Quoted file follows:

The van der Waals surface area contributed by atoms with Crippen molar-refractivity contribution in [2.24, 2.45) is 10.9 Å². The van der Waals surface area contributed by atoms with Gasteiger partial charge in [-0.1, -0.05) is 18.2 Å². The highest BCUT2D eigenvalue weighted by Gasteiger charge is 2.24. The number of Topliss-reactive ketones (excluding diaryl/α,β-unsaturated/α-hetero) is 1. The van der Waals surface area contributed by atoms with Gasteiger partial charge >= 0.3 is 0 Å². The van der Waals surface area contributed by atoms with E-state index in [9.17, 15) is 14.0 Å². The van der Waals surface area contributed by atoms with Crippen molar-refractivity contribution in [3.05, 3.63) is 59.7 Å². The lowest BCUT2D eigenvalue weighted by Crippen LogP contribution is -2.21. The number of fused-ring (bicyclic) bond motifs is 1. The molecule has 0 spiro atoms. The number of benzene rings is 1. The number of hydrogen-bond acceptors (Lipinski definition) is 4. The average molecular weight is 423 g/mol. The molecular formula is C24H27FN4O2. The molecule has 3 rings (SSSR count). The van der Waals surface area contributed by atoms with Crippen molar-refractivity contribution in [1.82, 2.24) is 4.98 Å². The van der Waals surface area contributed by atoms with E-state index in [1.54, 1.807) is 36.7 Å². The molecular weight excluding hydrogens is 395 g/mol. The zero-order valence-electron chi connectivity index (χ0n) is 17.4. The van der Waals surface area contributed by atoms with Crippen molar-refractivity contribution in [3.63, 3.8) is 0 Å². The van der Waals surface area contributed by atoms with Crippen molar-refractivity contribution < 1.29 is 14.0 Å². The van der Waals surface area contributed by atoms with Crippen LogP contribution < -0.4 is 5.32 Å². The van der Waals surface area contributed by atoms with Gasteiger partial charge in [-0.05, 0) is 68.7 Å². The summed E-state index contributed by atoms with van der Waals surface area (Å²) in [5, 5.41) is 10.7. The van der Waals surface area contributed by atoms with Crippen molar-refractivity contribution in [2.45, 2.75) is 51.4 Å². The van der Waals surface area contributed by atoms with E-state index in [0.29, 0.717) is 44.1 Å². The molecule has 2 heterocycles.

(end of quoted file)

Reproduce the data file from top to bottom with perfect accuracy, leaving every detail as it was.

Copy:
The van der Waals surface area contributed by atoms with Crippen molar-refractivity contribution in [2.24, 2.45) is 10.9 Å². The van der Waals surface area contributed by atoms with Gasteiger partial charge in [-0.1, -0.05) is 18.2 Å². The highest BCUT2D eigenvalue weighted by Gasteiger charge is 2.24. The number of Topliss-reactive ketones (excluding diaryl/α,β-unsaturated/α-hetero) is 1. The van der Waals surface area contributed by atoms with Gasteiger partial charge >= 0.3 is 0 Å². The van der Waals surface area contributed by atoms with E-state index in [9.17, 15) is 14.0 Å². The van der Waals surface area contributed by atoms with Crippen molar-refractivity contribution in [3.05, 3.63) is 59.7 Å². The lowest BCUT2D eigenvalue weighted by Crippen LogP contribution is -2.21. The number of fused-ring (bicyclic) bond motifs is 1. The molecule has 0 spiro atoms. The number of benzene rings is 1. The number of hydrogen-bond acceptors (Lipinski definition) is 4. The average molecular weight is 423 g/mol. The molecular formula is C24H27FN4O2. The molecule has 3 rings (SSSR count). The van der Waals surface area contributed by atoms with Crippen molar-refractivity contribution in [1.82, 2.24) is 4.98 Å². The van der Waals surface area contributed by atoms with E-state index in [1.54, 1.807) is 36.7 Å². The molecular weight excluding hydrogens is 395 g/mol. The zero-order valence-electron chi connectivity index (χ0n) is 17.4. The van der Waals surface area contributed by atoms with Crippen molar-refractivity contribution in [3.63, 3.8) is 0 Å². The van der Waals surface area contributed by atoms with Crippen molar-refractivity contribution < 1.29 is 14.0 Å². The van der Waals surface area contributed by atoms with Crippen LogP contribution < -0.4 is 5.32 Å². The van der Waals surface area contributed by atoms with Gasteiger partial charge in [-0.05, 0) is 68.7 Å². The summed E-state index contributed by atoms with van der Waals surface area (Å²) in [5, 5.41) is 10.7. The van der Waals surface area contributed by atoms with Crippen molar-refractivity contribution in [2.45, 2.75) is 51.4 Å². The van der Waals surface area contributed by atoms with E-state index in [0.29, 0.717) is 44.1 Å². The molecule has 2 heterocycles.